Fall 2005

 

 

 


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stung by fate
Matthew Spillum

The blame for Millie Skarsblad’s demise…that question seems to keep popping up. The eagerness of the crowd, her naiveté, my negligence, all of these are well wide of the mark. I know; I was there. We never remember the experts discussing the mundane facts: her cotton candy-covered fingers, the large hornet’s nest left by the Ferris wheel crew to grow unchecked at the hub of the ride. It always has to be a person. Someone to blame.

I’ll have a beer, thanks.

I have to say that it was interesting to work for Ms. Skarsblad, though not necessarily what I had in mind studying English Language and Political Science in university. I had envisioned myself translating for the diplomatic corps, or working with the Danish delegation to the E.U., not managing and translating for the world’s foremost one-legged tap-dancer (probably the only one: I was never able to ascertain the fact of that matter). Still, in a world craving novelty, the Platinum Pogo Girl was a rising star, one easy way into public life. Her second world tour brought her perhaps inevitably to the Midwestern United States, where her Danish nationality played strongly among the fields of swaying wheat, soybeans, corn and the hordes of Scandinavians.

The Minnesota State Fair was to be one of the highlights of the tour. The showcase revue, Stømpen, was well received critically, but here would come the popular exposure needed to move into the Riverdance realm. Fresh from our WCCO interview, with all the obligatory questions about lutefisk and whether we felt at home (certainly not…where was the ocean?), Millie leaned over to me and said she wanted to see the midway, maybe generate some buzz for the evening show.

She was a sensation off the stage as well as on. I know it seems as though her unusual physiology wouldn’t captivate without the trappings of a show, but the way she hopped everywhere on her hypertrophied single leg, like a mermaid with a foot…they ate that up.

“Sven, let’s show them how high I can jump! Or how far! Get some people to lay down and I’ll hop them!” She was always eager to impress her fans, passers-by, really anyone at all.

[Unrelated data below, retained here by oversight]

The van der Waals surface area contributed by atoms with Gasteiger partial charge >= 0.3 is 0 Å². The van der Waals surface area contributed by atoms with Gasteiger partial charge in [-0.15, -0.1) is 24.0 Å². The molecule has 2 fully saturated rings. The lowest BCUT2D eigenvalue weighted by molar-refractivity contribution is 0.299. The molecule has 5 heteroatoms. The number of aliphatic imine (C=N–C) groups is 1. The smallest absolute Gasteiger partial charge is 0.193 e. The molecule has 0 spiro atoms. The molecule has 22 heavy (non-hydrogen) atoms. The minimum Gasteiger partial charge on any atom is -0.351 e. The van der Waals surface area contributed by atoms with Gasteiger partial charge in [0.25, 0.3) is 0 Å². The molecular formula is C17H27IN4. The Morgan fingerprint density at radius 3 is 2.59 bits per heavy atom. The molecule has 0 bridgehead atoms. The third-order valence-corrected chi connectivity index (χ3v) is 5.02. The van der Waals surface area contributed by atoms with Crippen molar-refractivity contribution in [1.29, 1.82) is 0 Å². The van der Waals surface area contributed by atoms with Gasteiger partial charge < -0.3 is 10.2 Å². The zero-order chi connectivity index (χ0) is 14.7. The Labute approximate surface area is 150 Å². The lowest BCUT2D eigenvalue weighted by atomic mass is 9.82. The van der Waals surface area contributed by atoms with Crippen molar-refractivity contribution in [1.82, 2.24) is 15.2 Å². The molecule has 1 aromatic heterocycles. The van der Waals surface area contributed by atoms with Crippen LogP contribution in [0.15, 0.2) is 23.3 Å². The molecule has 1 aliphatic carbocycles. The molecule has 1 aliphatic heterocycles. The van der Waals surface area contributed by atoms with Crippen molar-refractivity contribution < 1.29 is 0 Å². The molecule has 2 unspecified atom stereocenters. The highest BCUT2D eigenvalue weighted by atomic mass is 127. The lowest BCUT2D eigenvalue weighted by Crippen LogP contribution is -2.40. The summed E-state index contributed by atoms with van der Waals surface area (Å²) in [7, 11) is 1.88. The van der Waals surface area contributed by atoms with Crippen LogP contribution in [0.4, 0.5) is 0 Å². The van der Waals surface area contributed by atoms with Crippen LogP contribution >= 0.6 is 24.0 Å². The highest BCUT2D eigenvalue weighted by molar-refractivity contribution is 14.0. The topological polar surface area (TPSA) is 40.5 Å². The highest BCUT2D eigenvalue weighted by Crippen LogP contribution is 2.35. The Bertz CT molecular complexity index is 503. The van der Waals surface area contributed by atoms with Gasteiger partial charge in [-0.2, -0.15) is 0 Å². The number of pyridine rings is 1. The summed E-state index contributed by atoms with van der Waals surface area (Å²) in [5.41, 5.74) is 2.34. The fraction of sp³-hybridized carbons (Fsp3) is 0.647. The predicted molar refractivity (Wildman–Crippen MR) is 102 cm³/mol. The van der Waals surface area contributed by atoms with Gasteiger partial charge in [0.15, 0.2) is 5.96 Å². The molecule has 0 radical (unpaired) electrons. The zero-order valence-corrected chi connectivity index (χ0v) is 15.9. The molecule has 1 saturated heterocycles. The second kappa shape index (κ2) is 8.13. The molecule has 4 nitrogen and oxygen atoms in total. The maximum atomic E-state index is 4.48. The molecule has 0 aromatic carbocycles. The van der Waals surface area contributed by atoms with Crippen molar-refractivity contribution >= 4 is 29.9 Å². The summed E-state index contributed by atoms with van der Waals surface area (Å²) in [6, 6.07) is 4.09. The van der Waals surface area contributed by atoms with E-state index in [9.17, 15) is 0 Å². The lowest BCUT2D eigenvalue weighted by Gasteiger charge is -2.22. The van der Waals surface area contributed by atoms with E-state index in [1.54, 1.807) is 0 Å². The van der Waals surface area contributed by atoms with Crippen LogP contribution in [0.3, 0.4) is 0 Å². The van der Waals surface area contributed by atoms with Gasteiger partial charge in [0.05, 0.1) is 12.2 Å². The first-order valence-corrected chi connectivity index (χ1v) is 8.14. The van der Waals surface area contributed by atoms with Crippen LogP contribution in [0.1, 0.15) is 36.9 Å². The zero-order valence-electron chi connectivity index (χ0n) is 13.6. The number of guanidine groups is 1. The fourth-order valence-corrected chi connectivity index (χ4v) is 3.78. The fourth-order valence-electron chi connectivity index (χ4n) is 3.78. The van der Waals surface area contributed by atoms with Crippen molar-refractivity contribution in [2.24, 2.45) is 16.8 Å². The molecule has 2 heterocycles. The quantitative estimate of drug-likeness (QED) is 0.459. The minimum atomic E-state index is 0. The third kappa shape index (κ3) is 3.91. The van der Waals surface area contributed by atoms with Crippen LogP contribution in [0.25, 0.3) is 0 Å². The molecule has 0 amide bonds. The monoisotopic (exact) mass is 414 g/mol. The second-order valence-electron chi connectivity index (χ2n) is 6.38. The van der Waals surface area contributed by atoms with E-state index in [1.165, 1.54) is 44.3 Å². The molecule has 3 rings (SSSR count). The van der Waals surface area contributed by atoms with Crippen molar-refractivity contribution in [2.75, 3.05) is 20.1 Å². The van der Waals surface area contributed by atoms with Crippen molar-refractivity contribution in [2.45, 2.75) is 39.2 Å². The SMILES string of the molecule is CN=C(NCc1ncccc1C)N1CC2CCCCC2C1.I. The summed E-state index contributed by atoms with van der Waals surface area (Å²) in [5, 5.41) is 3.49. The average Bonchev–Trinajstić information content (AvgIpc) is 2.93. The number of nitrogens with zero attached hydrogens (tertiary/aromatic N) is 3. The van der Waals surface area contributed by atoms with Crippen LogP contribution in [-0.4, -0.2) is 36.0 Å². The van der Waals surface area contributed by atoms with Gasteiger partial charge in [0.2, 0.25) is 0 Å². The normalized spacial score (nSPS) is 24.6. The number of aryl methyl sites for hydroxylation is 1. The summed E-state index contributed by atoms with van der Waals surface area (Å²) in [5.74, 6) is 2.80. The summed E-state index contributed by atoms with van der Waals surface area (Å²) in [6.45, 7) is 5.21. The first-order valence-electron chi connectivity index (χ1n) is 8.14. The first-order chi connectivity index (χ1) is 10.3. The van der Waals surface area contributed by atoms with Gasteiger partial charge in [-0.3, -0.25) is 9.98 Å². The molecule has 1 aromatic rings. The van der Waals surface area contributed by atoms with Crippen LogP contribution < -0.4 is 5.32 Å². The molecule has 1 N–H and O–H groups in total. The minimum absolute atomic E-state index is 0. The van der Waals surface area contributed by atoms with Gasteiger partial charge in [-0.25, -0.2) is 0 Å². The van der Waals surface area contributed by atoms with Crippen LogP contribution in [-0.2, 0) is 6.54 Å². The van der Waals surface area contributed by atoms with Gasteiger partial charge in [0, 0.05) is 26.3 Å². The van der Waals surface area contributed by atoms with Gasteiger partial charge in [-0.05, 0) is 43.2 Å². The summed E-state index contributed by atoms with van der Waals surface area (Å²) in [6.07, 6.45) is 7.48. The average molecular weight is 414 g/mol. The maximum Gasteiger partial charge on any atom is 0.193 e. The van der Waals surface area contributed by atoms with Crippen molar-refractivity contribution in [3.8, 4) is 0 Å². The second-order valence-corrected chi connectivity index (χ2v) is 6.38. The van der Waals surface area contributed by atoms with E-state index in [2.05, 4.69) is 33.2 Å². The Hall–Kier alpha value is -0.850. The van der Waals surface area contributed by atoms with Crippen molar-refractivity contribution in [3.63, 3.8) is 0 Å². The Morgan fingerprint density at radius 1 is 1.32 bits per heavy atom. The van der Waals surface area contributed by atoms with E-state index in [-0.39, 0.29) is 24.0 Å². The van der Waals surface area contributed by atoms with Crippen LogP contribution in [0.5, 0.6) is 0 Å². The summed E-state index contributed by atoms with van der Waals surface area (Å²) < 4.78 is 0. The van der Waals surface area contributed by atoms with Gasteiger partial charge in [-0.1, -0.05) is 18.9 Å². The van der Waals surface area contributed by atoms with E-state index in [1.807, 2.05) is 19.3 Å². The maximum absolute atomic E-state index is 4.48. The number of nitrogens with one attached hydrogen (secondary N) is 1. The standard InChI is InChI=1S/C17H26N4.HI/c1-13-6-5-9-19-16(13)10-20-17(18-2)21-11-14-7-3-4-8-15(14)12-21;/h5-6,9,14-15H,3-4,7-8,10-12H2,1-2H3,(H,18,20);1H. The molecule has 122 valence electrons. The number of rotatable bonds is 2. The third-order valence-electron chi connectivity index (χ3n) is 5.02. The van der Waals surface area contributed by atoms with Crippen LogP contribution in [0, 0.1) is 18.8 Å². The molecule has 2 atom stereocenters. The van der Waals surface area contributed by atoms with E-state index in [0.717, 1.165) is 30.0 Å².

It was strange, you know, being a highly trained interpreter asking people to “please, yes, we ask for volunteers to lay down here on the ground.” It couldn’t be helped, though; she loved to show her stuff, loved the attention.

“Sven, we must stop. I want some of that fluffy sugar!”

“Cotton candy?”

“Yes, whatever it is called…get me some.”

“Sure.” I stood in line, while she signed autographs and feigned ignorance of what people said to her. “No good English,” she’d say, with a wink to me. Almost every European knows some English. It was at times like these I felt like a failure, like I was wasting my life shepherding a circus freak.

Then I saw something I’d never seen before. Perhaps the one thing that humanity owes to the American State Fair is the variety of foodstuffs available on a stick. And I had seen it…alligator-on-a-stick. Alligator? Did people really eat alligator? I determined to get some just as soon as I had Millie’s cotton candy.

Sure, I’ll take another.

As I have stated for the record on so many occasions, it was while in line that Millie made her fateful decision. “Sven, I’ve had a wonderful idea! Look at the Ferris wheel…it is all metal and enclosed. What do you think about doing one rotation with the enclosure wired for sound and my tap boot on? It would be amazing, wouldn’t it? The whole fair below us, the rhythm…”

The unbearable noise, I continued in my head. “Sounds good. When do you want to do this? You have to get to the dressing rooms in three hours for makeup.”

“Oh, tell them now, tell them that I want to do it now!”

I relayed her request to our Fair escorts. How was I to know that she would be whisked away while I was still in line? I was just paying for my food when I heard the first rhythmic clangs sound.

From a strictly aesthetic perspective, the idea was a hit. The acoustics of the steel gondola really brought a nice tonal range to Millie’s frenetic rhythm. The Danish Dynamo at her best, with the whole midway looking up. No sign of trouble could be ascertained as she neared the top, the rhythm increasing. Thinking back now, I keep imagining a stutter, some definite spot where I knew something had happened, but I know it isn’t true. Even as the tapping slowed on the descent, her tapping was intricate, polyrhythmic joy. A true show person.

During his testimony at the insurance trial, Dr. Marvin Gloustenbury, entomologist and expert on hornets, was quoted as saying that the combination of the tapping vibrations and the sweet scent of cotton candy on Millie’s hands and face created a “kind of perfect storm of hornet aggravation and attraction.” Her finest performance, her whimsical treat…a summer day of fun conspiring to her downfall. I still think about that.

Anaphylactic shock is not a pretty way to go. As the car slowly swung back to the platform, the tapping was feeble. The attendants opened the door and we all were stunned. There, swollen almost beyond recognition, the Mono-Thighed Marvel tried gamely to tap from the floor. I reached for the epi-pen in my pocket, and jabbed it into that huge single thigh. Too late.

I still think about that…I haven’t done any translating since. Just teaching Danish at these damn language camps, trying to move on, you know? Don’t get me wrong, the kids are fun and all, but, and I never thought I’d say this; I actually miss it. The life with the dance show, the touring, I miss it.

Get me another beer.

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